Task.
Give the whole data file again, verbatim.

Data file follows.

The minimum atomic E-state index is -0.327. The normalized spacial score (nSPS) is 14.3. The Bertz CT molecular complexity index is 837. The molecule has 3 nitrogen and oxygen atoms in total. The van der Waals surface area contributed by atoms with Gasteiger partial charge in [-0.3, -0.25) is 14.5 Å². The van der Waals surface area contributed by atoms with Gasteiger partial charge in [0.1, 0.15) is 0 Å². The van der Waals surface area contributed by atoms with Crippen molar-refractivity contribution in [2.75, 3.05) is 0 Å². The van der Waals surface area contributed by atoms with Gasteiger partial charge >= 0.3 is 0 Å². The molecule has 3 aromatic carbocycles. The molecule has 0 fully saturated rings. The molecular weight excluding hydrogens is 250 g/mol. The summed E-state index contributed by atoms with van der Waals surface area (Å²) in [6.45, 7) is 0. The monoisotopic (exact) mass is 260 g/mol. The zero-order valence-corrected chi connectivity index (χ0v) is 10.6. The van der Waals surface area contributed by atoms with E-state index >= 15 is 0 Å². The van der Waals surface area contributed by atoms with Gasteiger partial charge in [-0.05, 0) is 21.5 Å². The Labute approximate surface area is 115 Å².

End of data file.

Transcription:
The minimum atomic E-state index is -0.327. The normalized spacial score (nSPS) is 14.3. The Bertz CT molecular complexity index is 837. The molecule has 3 nitrogen and oxygen atoms in total. The van der Waals surface area contributed by atoms with Gasteiger partial charge in [-0.3, -0.25) is 14.5 Å². The van der Waals surface area contributed by atoms with Gasteiger partial charge in [0.1, 0.15) is 0 Å². The van der Waals surface area contributed by atoms with Crippen molar-refractivity contribution in [2.75, 3.05) is 0 Å². The van der Waals surface area contributed by atoms with Gasteiger partial charge >= 0.3 is 0 Å². The molecule has 3 aromatic carbocycles. The molecule has 0 fully saturated rings. The molecular weight excluding hydrogens is 250 g/mol. The summed E-state index contributed by atoms with van der Waals surface area (Å²) in [6.45, 7) is 0. The monoisotopic (exact) mass is 260 g/mol. The zero-order valence-corrected chi connectivity index (χ0v) is 10.6. The van der Waals surface area contributed by atoms with E-state index >= 15 is 0 Å². The van der Waals surface area contributed by atoms with Gasteiger partial charge in [-0.05, 0) is 21.5 Å². The Labute approximate surface area is 115 Å².